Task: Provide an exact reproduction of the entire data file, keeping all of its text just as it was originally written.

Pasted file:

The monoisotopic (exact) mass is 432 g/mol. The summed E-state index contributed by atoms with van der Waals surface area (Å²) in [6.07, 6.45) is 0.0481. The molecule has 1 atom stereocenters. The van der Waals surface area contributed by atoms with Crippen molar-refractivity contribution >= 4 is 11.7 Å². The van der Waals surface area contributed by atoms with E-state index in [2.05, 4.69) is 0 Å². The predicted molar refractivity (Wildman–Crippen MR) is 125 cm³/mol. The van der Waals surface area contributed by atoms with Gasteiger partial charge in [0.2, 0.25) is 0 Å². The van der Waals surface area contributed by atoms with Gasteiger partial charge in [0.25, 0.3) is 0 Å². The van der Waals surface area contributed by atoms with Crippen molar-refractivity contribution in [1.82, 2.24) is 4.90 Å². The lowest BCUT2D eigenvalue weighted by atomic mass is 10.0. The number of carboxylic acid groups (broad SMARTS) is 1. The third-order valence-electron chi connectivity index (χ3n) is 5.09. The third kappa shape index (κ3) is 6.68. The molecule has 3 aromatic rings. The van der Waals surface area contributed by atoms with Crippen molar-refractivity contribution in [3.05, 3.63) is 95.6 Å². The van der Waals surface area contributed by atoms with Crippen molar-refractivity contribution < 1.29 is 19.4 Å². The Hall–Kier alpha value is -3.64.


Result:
The monoisotopic (exact) mass is 432 g/mol. The summed E-state index contributed by atoms with van der Waals surface area (Å²) in [6.07, 6.45) is 0.0481. The molecule has 1 atom stereocenters. The van der Waals surface area contributed by atoms with Crippen molar-refractivity contribution >= 4 is 11.7 Å². The van der Waals surface area contributed by atoms with E-state index in [2.05, 4.69) is 0 Å². The predicted molar refractivity (Wildman–Crippen MR) is 125 cm³/mol. The van der Waals surface area contributed by atoms with Gasteiger partial charge in [0.2, 0.25) is 0 Å². The van der Waals surface area contributed by atoms with Gasteiger partial charge in [0.25, 0.3) is 0 Å². The van der Waals surface area contributed by atoms with Crippen molar-refractivity contribution in [1.82, 2.24) is 4.90 Å². The lowest BCUT2D eigenvalue weighted by atomic mass is 10.0. The number of carboxylic acid groups (broad SMARTS) is 1. The third-order valence-electron chi connectivity index (χ3n) is 5.09. The third kappa shape index (κ3) is 6.68. The molecule has 3 aromatic rings. The van der Waals surface area contributed by atoms with Crippen molar-refractivity contribution in [3.05, 3.63) is 95.6 Å². The van der Waals surface area contributed by atoms with Crippen molar-refractivity contribution < 1.29 is 19.4 Å². The Hall–Kier alpha value is -3.64.